An interesting post on A Life Less Ordinary blog (see blog list right) generated much discussion recently. The author, Emily, posited a question about whether it is OK for parents to experience a grief reaction to the diagnosis of Autism in their child. This probably seems like a no brainer to most parents, however some argue mourning the diagnosis is an indication of egocentricity on the parents part because they did not get the 'mini me' they were banking on. Many who hold that view are, understandably, Autistic. I even posted a link expressing those sentiments some time back titled Don't Mourn for Us by Jim Sinclair. The view seems to be that any sadness on the part of parents is a lack of acceptance of Autism. That it's a problemmatic narrative that serves to marginalise ASD kids from their community, and worse, their family. For many of the people who hold this opinion neurological diversity is to be celebrated. They embrace their autism and the unique perspective it gives them on the world. I really can appreciate why they would be invested in this position.
Here's the problem I have with it. I am not Autisitc (well not formally). I don't know what that unique ASD perspective looks like. All I have to go on is what I see in my son, what I hear through talking to other parents, and what I read. Very few of the stories, including my own are rays of sunshine. I am yet to meet a parent who said they were so happy with their child's manifestation of Autism that they were going to try for another child in the hope they could have 2 ASD kids. Tellingly, many who hold the anti grief view are not parents. Clearly these Autists are for the most part high functioning, and probably sans epilepsy. Perhaps they are not suffering the depression and anxiety that so many are. And if they were would probably blame a lack of understanding by the NT community rather than as an example of how their neurons are misfiring.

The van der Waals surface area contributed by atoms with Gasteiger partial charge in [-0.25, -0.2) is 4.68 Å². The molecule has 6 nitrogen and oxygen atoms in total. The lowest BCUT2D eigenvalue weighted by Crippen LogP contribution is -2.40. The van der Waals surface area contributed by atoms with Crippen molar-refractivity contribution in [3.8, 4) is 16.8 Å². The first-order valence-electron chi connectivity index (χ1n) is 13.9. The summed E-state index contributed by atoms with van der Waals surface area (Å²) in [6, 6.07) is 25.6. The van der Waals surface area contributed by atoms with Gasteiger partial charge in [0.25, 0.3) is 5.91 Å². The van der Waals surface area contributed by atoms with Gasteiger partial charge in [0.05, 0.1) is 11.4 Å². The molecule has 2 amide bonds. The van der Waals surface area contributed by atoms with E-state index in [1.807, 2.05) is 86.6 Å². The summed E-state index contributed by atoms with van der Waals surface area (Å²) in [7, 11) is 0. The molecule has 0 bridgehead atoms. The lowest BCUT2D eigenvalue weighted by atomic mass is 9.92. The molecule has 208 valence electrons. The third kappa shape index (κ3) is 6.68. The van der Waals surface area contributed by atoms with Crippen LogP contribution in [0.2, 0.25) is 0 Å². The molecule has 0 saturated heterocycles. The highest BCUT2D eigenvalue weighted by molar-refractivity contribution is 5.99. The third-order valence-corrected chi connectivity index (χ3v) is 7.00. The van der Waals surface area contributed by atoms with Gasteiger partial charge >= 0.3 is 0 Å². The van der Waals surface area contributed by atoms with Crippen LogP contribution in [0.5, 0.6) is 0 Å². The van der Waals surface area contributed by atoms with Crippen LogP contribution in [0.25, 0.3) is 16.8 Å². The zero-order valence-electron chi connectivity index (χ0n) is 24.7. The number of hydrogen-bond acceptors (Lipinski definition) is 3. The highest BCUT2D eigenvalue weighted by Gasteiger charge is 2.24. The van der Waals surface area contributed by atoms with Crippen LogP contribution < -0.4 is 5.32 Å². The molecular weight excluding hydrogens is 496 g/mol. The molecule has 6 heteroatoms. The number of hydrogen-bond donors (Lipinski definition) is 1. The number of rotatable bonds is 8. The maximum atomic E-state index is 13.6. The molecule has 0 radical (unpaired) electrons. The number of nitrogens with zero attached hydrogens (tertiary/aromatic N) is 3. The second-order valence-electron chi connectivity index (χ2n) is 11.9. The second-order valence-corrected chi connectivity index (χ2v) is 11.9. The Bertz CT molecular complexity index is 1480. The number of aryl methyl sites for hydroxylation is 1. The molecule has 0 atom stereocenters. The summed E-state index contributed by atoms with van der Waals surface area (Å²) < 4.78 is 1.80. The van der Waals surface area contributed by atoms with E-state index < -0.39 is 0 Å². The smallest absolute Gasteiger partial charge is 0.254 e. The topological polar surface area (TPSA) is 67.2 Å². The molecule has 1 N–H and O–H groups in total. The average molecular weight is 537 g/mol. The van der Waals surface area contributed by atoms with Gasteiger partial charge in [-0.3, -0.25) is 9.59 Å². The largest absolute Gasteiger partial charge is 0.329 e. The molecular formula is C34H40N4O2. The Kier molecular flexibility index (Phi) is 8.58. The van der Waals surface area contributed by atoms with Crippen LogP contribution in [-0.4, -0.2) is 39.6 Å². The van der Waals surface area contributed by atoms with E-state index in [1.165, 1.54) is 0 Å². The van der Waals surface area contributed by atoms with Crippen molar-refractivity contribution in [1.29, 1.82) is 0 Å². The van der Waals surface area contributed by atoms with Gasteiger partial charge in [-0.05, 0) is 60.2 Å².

This is probably not a black and white issue. People who cannot move on from their grief may be acting in ways that are adding to the difficulties their child already faces. Maybe some are just riding a wave of self pity that disallows opportunity to see the strengths their ASD child may possess. That is a shame in those cases. But lets remember all those loving parents who are struggling to negotiate the medical mine field, the guilt that we as parents may have done something to trigger this disorder, the daily grind of therapy, the financial stress for many families who drop to one income to ensure therapy is as intensive as need be. The public misunderstanding about your childs behaviours. The worry about how they will manage once we as parents and protectors are no longer around to ensure their wellbeing. The concern about how they will manage those tough school days. The emotional lability that leads to uncontrollable meltdowns.
I dont project too far forward when it comes to thinking about my kids futures. What I, and most parents, want is for them to be happy and healthy. It seems to me that a neurological disorder is hardly the best example of health. I am grateful Harri is not physically unwell. But it's hard to imagine his lifelong disbaility won't at times impede him. I feel sorrow for that. I dont want another child. I don't seek to cure him. I think I have a clear understanding of his limitations so far, and I will try to help him minimise those. I will adore him despite his frustrating behaviours, and there is no one on this planet who could argue I love him less than his NT siblings. But I do feel sad. Very often. Maybe there is a lot of projection in that sadness, but it is not born out of egocentricity, rather maternal love and concern.